8.
For Learn from traffic with the following HTTP Response Status Codes, type the response codes you want to add (for example, add specific codes like 304 or a class of codes like 3xx).
The Policy Builder extracts information from traffic based on transactions that return only those HTTP response status codes.
Tip: Normally, the Policy Builder learns only from legitimate traffic, so you should add response codes that are returned under normal usage conditions for your application.
All informational responses (the request was received; continuing to process it).
All successful responses (the request was received, understood, accepted, and processed successfully).
Specific codes such as 100, 306, 400, 404
Refer to Hypertext Transfer Protocol -- HTTP/1.1 specification (RFC-2616).
9.
For Maximum Security Policy Elements, if needed, adjust the maximum number of elements that can be added to the security policy:
File Types (the default value is 250)
URLs (the default is value 10000)
Parameters (the default value is 10000)
Allowed Modified Cookies (the default value is 100)
If the Policy Builder reaches the limit, it stops adding that type of security policy element. If this happens, you may need to intervene:
If the web site requires more than the maximum number of elements, you must increase the limits.
If the site includes a dynamic element that the Policy Builder cannot learn (such as dynamic sessions in URL or dynamically generated parameter names), either configure the security policy to include the element (for example, dynamic sessions in URL), or clear the element type. The Policy Builder should not be configured to learn that element type in such an environment.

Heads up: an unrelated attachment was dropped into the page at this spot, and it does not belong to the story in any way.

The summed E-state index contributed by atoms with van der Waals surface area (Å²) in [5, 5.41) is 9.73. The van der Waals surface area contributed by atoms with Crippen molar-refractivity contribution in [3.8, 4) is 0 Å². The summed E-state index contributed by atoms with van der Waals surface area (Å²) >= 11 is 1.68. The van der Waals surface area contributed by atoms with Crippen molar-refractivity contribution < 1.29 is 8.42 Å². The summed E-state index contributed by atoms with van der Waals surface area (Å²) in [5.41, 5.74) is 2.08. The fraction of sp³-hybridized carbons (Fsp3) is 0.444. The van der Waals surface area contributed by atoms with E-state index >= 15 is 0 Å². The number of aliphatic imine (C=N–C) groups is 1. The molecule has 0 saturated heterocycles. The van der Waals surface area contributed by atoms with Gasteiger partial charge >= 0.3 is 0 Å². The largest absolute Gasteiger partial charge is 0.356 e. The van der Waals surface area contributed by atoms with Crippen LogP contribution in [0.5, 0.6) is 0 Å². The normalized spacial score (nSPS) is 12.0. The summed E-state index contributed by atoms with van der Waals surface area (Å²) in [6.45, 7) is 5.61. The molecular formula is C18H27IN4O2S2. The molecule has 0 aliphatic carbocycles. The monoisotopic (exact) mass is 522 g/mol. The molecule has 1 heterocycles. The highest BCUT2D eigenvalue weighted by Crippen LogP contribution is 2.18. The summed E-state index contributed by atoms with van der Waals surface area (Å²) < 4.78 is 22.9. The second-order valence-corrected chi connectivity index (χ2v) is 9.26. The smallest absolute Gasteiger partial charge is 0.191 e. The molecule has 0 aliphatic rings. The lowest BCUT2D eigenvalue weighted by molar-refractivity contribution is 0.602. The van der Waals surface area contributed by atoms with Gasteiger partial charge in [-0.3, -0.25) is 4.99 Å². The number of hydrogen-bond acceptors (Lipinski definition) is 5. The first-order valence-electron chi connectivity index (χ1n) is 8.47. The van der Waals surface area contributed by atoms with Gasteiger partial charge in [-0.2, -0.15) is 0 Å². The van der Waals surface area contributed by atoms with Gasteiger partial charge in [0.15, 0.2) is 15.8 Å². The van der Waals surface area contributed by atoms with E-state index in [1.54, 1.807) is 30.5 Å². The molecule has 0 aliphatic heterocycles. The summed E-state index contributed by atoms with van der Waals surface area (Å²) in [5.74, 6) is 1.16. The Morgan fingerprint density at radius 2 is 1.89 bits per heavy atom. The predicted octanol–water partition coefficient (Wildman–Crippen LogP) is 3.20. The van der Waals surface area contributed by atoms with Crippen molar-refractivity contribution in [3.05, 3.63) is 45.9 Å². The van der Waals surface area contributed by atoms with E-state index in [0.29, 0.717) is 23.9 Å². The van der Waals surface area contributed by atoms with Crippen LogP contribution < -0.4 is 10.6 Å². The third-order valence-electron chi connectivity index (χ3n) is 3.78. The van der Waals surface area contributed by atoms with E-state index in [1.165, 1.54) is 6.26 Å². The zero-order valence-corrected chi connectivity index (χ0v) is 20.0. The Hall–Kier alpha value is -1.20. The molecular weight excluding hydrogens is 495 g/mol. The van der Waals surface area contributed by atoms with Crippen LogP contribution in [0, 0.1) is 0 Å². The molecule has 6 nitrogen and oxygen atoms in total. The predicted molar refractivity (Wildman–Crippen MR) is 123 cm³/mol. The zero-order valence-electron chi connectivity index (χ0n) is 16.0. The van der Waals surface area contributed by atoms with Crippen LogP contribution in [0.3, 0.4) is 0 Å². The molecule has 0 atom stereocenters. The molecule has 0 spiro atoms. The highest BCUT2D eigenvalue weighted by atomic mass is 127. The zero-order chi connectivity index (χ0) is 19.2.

10.
For File Types for which wildcard URLs will be configured, add the file types for which the Policy Builder adds a wildcard URL instead of adding an explicit URL. Common file types are included by default.
Tip: This setting is usually used for static content, such as images, for which a granular policy including every URL is not needed. For example, the Policy Builder adds the wildcard *.[Jj][Pp][Gg] instead of image1.jpg, image2.jpg, and image3.jpg.
11.
Click Save to save your changes.
During automatic policy building, the Policy Builder builds security policies in three stages. These stages correspond to the three settings in the Rules area of the Automatic Policy Building Configuration screen. Rules in each stage determine when an element in the security policy moves from one stage to the next. The rules have different values depending on whether the traffic comes from a trusted or untrusted source.
Accept as Legitimate (Loosen)
During this stage, the Policy Builder identifies legitimate application usage based on seeing repeated behavior from sufficient traffic, over a period of time. The system updates the security policy accordingly. Based on wildcard matches, Policy Builder adds the legitimate policy entities (putting most into staging to learn their properties), and disables violations that are probably false positives.
For example, when the Policy Builder sees the same file type, URL, parameter, or cookie from enough different user sessions over time, then it adds the entity to the security policy.
Stabilize (Tighten)